- The Washington Times - Saturday, July 5, 2003

WIMBLEDON, England — This wasn’t tennis. This was assault and battery in Wimbledon whites.

Transforming Centre Court into a well-manicured woodshed, Switzerland’s Roger Federer provided all the shotmaking fireworks on the Fourth of July, crushing Andy Roddick 7-6 (8), 6-3, 6-3 in the Wimbledon semifinals. No.4 seed Federer advances to tomorrow’s final, where he will face Australia’s Mark Philippoussis, a 7-6 (3), 6-3, 6-3 winner over France’s Sebastien Grosjean.

“To raise my game like this for such a big match is just incredible,” said Federer, who will play in his first major final. “I’m very happy to have an opportunity to win a Grand Slam.”

Like Federer, Philippoussis is playing in his first Wimbledon final. He reached the U.S. Open final in 1998 but has since struggled to overcome a series of knee injuries.



“So far it feels good,” he said. “I still got one match to play. So nothing to get too excited about.”

Heading into their semifinal match, No.5 seed Roddick called Federer the best current player not to win a Grand Slam. That may change soon enough. Though Roddick had been tabbed as the odds-on tournament favorite, it was Federer who dominated play, his smooth, all-court game overwhelming Roddick’s clumsy, straight-ahead power.

“It seemed like he was seeing the ball early all day on lots of my shots,” said Roddick, reduced to weary cliche. “All credit to him. He played, you know, one [heck] of a match.”

Did Federer ever. Unpredictable serves. Deft volleys. Whiplash forehands. Wicked backhand slices down the line. The 21-year-old Swiss unwrapped his entire arsenal like so much milk chocolate, flashing the gifts that have led tennis observers to label Federer a future Wimbledon champion since he snapped Pete Sampras’ 31-match All England winning streak two years ago.

“I knew it was in me,” said Federer, who, like Roddick, has a history of Grand Slam disappointments and flamed out in the first round of the French Open. “But I didn’t know what it takes.”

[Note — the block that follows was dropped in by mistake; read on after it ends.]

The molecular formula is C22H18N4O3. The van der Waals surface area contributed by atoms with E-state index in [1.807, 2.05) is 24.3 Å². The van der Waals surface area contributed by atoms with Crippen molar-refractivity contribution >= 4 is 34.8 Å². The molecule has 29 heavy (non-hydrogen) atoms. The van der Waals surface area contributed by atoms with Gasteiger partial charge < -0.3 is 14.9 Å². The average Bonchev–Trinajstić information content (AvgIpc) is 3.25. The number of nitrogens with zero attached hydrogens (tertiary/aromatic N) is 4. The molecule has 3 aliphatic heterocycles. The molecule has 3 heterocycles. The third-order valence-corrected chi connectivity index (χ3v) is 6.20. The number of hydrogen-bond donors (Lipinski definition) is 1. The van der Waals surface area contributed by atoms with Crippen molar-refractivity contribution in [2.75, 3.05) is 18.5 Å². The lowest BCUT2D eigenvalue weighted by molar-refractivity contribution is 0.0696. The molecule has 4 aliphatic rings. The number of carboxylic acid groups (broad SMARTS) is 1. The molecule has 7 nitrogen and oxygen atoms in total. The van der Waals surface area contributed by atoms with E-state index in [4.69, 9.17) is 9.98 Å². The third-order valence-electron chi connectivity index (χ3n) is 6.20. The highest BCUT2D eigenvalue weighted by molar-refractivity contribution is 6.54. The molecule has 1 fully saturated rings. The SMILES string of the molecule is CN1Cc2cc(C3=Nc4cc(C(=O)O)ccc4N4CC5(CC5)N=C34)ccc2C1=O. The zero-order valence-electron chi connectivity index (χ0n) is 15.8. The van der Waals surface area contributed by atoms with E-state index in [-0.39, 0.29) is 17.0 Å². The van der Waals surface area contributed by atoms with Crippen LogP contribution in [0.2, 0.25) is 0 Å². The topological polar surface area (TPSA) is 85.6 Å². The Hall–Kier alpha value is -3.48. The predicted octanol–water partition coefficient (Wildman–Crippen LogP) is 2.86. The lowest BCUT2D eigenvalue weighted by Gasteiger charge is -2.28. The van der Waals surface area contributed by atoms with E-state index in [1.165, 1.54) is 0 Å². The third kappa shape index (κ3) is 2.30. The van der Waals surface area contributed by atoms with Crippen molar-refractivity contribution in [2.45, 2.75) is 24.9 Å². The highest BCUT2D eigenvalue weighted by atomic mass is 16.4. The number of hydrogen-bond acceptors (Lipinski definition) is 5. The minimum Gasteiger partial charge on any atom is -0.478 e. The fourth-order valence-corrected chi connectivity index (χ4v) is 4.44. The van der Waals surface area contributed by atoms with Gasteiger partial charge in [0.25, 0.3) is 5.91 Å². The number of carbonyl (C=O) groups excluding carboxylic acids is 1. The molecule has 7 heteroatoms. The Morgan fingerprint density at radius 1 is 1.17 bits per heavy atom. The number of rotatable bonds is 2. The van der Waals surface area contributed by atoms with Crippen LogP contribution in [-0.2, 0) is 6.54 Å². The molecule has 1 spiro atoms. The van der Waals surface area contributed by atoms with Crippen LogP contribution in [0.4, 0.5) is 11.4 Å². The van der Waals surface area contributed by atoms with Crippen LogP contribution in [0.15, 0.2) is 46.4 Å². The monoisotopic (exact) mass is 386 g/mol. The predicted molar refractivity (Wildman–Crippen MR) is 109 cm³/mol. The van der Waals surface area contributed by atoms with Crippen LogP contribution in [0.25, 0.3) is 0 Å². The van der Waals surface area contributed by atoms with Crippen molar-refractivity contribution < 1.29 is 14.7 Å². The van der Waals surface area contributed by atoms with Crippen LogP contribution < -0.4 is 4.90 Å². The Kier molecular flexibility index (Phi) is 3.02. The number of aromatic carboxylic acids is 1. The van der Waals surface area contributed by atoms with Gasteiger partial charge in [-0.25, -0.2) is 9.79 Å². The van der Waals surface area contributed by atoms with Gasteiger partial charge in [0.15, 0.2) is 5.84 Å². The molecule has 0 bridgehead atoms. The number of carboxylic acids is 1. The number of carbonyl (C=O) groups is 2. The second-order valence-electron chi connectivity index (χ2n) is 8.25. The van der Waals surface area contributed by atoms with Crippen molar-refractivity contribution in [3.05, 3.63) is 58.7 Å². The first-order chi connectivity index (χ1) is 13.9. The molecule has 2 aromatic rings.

As Federer worked the grass in the manner of da Vinci working a sketch pad, Roddick could only simmer — and plead with a wayward bumblebee that had been hounding Federer to “help him out.” At one point, Roddick barked, “darn it, darn it, darn it” to no one in particular; at another, he erupted at chair umpire Enric Molina after a semi-late call.

“No one heard you,” Roddick argued. “They didn’t clap or anything. You didn’t call it until [Federer] looked at you!”

“I would never lie,” Molina replied.

“You would to cover your [butt],” Roddick retorted.

There was no covering Roddick’s limitations. All tournament long, he had relied on the brute force of a serve that tops out in the 140 mph range. But Federer read Roddick’s serve faster than a Fleet Street tabloid, using his quick hands to block the 20-year-old American’s blasts back into play.

A winner in all three of their previous meetings, Federer broke Roddick three times — matching the number of breaks Roddick had yielded in his five previous matches — and held his opponent to just three aces.

“I’m not scared of his serve,” Federer said. “Because every time I played him, I read it well. I don’t want to say it breaks down, but he gets kind of frustrated because I read it. I always make sure I get a lot of balls back. Then he has to adjust.”

Denied cheap and easy service points and forced to play extended rallies, Roddick had no Plan B. And with new coach Brad Gilbert looking on in a floppy Metallica hat, he had no answer for Federer’s deft shotmaking, either.

Roddick would come to net; Federer would rip a backhand pass. Roddick would stay back; Federer would jerk him along in the baseline in the manner of a small dog on a short leash.

Meanwhile, Roddick couldn’t get a whiff — or even a few stray particles — of Federer’s serve. The Swiss fired 17 aces, connected on 63 percent of his first serves and snuffed both of Roddick’s break opportunities.

“That’s the best he’s served against me,” Roddick said. “A couple of points I felt like I put in really good points [but ended up] on the losing end of them. By a long shot.”

In winning a first-set tiebreaker, Federer did it all, all of it well-done: A beautiful reflex volley, an ace wide, a forehand winner.

For his part, Roddick still had one chance to win the tiebreaker. And possibly change the complexion of the match.

On serve and leading 6-5, Roddick fired a wide serve, took the ball early in the midcourt — and yanked a forehand into the tape.

“I had the shot I wanted,” he said. “I just missed it. An inch more height on it, and the set probably would have been over.”

When it was over — the match, that is — Federer’s virtuoso performance earned a standing ovation from the Centre Court crowd.

Asked about the facing the hard-serving Philippoussis in tomorrow’s final, Federer begged off — still savoring an afternoon that was all his, and his alone.

“I’m not thinking — I don’t want to talk too much about the Philippoussis match,” he said. “Because I’m kind of enjoying this moment now.”

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